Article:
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3D Artists' Dazzling Display of Depth

Thousands of pedestrians in the real world, and millions of surfers on the Internet have been astonished by remarkable 3D drawings made by two talented pavement (sidewalk) artists, Kurt Wenner of the US and Julian Beever of the UK. It's almost impossible to believe their works are actually presented on a flat surface.

Kurt Wenner was born in Ann Arbor, Michigan, grew up in Santa Barbara, California, and by the time he was 17 was earning a living as a graphic artist. NASA later employed him as an advanced scientific space illustrator, creating conceptual paintings of future space projects and extra-terrestrial landscapes based on information from the Voyager spacecraft. It wouldn't be surprising if he were to play space mmo or any other space games.

In 1982, he left NASA and sold his belongings to go to Italy. There, he studied the great masters and made drawings of classical sculptures in the museums. He brought 3-D (anamorphism) to the art of street painting, and was featured in a National Geographic Special in the early 1980s. Since then, he has attracted huge crowds of admirers watching him produce 3D masterpieces on sidewalks in the US, Canada, Japan, Mexico, Italy, Sweden and the Netherlands.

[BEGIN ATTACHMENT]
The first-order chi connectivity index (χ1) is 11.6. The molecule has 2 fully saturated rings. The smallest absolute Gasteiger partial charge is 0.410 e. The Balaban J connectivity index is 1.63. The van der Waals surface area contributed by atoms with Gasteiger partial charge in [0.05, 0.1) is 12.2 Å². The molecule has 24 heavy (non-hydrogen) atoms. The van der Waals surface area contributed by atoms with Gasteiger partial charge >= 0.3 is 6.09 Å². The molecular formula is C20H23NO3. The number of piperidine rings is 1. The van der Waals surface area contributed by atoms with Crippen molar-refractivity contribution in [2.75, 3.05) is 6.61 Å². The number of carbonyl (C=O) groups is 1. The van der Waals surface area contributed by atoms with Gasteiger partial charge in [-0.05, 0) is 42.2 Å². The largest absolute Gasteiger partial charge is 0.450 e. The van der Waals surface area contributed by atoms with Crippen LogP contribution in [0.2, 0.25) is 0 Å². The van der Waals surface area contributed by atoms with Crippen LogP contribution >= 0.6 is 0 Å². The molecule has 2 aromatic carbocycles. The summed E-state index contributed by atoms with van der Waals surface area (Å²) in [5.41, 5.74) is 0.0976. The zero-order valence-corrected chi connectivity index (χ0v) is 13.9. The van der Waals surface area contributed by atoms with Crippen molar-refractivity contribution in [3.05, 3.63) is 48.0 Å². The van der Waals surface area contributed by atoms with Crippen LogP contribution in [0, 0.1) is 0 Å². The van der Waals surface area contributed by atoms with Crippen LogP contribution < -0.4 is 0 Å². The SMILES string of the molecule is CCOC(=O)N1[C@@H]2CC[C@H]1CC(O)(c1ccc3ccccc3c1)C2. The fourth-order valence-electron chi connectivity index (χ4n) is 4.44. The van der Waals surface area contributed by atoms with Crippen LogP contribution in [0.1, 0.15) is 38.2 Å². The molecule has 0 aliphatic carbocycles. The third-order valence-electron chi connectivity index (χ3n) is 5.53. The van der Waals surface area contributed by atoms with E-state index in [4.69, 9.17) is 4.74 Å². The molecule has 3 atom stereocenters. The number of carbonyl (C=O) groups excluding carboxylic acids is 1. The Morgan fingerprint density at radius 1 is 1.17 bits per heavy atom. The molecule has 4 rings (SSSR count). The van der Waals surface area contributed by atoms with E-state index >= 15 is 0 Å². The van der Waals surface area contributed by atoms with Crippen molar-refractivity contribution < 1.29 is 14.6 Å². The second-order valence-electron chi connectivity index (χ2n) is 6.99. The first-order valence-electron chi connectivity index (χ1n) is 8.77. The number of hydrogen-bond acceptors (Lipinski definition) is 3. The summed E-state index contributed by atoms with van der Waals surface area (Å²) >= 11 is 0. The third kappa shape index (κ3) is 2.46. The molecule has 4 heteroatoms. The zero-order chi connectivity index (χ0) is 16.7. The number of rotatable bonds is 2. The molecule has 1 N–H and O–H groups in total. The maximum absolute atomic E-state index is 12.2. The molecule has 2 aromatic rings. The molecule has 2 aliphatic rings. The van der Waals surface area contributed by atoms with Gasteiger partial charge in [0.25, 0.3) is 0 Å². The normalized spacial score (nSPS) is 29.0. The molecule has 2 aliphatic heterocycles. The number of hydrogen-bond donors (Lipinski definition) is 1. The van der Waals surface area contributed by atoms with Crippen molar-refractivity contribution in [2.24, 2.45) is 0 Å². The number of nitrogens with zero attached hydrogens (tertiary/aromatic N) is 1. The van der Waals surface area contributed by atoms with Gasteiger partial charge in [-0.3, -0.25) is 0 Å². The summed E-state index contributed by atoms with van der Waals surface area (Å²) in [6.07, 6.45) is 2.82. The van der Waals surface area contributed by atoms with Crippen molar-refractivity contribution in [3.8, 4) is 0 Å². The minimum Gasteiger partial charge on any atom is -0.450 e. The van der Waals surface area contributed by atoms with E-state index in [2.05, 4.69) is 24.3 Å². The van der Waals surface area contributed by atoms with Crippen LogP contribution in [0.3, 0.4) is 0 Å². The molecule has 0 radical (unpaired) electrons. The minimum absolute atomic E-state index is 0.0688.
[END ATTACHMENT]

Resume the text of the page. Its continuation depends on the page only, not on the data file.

"They are fine examples of an art form known as anamorphism, in which the picture is distorted so that it assumes a normal appearance when viewed from a specific viewpoint," says Paolo Attivissimo from Italy. "This is a well-known technique, often employed in film and theatre production to create the illusion of depth."

Julian Beever, based in Britain, has made pavement drawings for more than 10 years. He has worked in the UK, Belgium, France, the Netherlands, Germany, the USA and Australia, according to his website. He specialises in pavement drawings, wall murals and traditional paintings.

Vaughan Bell, of Cardiff (Wales) University's School of Psychology, says:

Julian Beever is a street artist who takes advantage of the way the brain understands the world to create some amazing artwork. The brain works out our 3D experience of the world from the 2D light patterns that fall onto our retina at the back of the eye.

This process takes advantage of many of our implicit assumptions of the world, such as the fact that textures will fade as they go farther away, parallel lines will tend to converge in the distance and that objects will seem larger the closer they are.

Julian Beever's art uses a knowledge of these processes, so when seen from a certain angle, the pictures fool the visual system's inbuilt processes to produce a false sense of depth.

When seen from an alternative angle, the illusion breaks down, and it's possible to see how the artwork was created.

Turning to other visual illusions, Michael Bach's website in Germany claims to be attracting two million hits a day. It shows rotating circles and other colorful patterns which make you dizzy when you look at them.

"These pages demonstrate visual phenomena, called optical illusions or visual illusions." he says. "The latter is more appropriate, because most effects have their basis in the visual pathway, not in the optics of the eye...

"Most visitors of this site are not vision scientists, so you might find the explanatory attempts too highbrow. That is not on purpose, but vision research just is not trivial, like any science. So, if the explanation sounds like rubbish, simply enjoy the phenomenon ."


Story first posted November 2005

Copyright 2005

Eric Shackle

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